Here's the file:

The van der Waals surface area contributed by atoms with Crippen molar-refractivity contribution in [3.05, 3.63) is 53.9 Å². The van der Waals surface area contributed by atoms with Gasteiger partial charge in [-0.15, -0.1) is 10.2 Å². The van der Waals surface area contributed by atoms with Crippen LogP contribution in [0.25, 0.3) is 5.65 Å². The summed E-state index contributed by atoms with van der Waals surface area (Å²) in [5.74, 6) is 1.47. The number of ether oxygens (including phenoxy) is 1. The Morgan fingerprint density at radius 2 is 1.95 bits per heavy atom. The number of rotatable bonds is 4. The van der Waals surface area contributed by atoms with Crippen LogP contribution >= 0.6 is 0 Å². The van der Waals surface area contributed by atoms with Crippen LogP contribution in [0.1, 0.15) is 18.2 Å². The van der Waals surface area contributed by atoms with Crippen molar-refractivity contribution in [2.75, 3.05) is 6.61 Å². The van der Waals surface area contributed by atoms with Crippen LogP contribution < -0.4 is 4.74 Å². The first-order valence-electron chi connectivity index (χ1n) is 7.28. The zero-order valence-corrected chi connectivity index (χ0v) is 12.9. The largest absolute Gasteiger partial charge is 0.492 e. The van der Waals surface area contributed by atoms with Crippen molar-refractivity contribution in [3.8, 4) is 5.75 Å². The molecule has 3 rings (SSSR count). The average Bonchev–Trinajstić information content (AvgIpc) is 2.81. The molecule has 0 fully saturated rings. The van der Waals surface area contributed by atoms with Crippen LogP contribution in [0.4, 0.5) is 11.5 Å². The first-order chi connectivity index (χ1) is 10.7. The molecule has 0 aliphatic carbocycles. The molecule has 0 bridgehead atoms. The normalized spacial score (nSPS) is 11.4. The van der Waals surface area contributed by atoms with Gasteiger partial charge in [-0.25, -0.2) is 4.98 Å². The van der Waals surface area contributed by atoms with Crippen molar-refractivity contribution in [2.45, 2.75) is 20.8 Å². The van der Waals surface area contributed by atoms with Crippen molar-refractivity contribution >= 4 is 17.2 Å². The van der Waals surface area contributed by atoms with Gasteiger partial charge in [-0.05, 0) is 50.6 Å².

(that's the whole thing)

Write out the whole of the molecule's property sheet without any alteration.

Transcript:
The van der Waals surface area contributed by atoms with Crippen molar-refractivity contribution in [3.05, 3.63) is 53.9 Å². The van der Waals surface area contributed by atoms with Gasteiger partial charge in [-0.15, -0.1) is 10.2 Å². The van der Waals surface area contributed by atoms with Crippen LogP contribution in [0.25, 0.3) is 5.65 Å². The summed E-state index contributed by atoms with van der Waals surface area (Å²) in [5.74, 6) is 1.47. The number of ether oxygens (including phenoxy) is 1. The Morgan fingerprint density at radius 2 is 1.95 bits per heavy atom. The number of rotatable bonds is 4. The van der Waals surface area contributed by atoms with Crippen LogP contribution >= 0.6 is 0 Å². The van der Waals surface area contributed by atoms with Crippen LogP contribution in [0.1, 0.15) is 18.2 Å². The van der Waals surface area contributed by atoms with Crippen molar-refractivity contribution in [2.75, 3.05) is 6.61 Å². The van der Waals surface area contributed by atoms with Crippen LogP contribution < -0.4 is 4.74 Å². The first-order valence-electron chi connectivity index (χ1n) is 7.28. The zero-order valence-corrected chi connectivity index (χ0v) is 12.9. The largest absolute Gasteiger partial charge is 0.492 e. The van der Waals surface area contributed by atoms with Crippen molar-refractivity contribution in [3.8, 4) is 5.75 Å². The molecule has 3 rings (SSSR count). The average Bonchev–Trinajstić information content (AvgIpc) is 2.81. The molecule has 0 fully saturated rings. The van der Waals surface area contributed by atoms with Crippen LogP contribution in [0.4, 0.5) is 11.5 Å². The first-order chi connectivity index (χ1) is 10.7. The molecule has 0 aliphatic carbocycles. The molecule has 0 bridgehead atoms. The normalized spacial score (nSPS) is 11.4. The van der Waals surface area contributed by atoms with Gasteiger partial charge in [-0.25, -0.2) is 4.98 Å². The van der Waals surface area contributed by atoms with Crippen molar-refractivity contribution in [2.45, 2.75) is 20.8 Å². The van der Waals surface area contributed by atoms with Crippen molar-refractivity contribution >= 4 is 17.2 Å². The van der Waals surface area contributed by atoms with Gasteiger partial charge in [-0.05, 0) is 50.6 Å².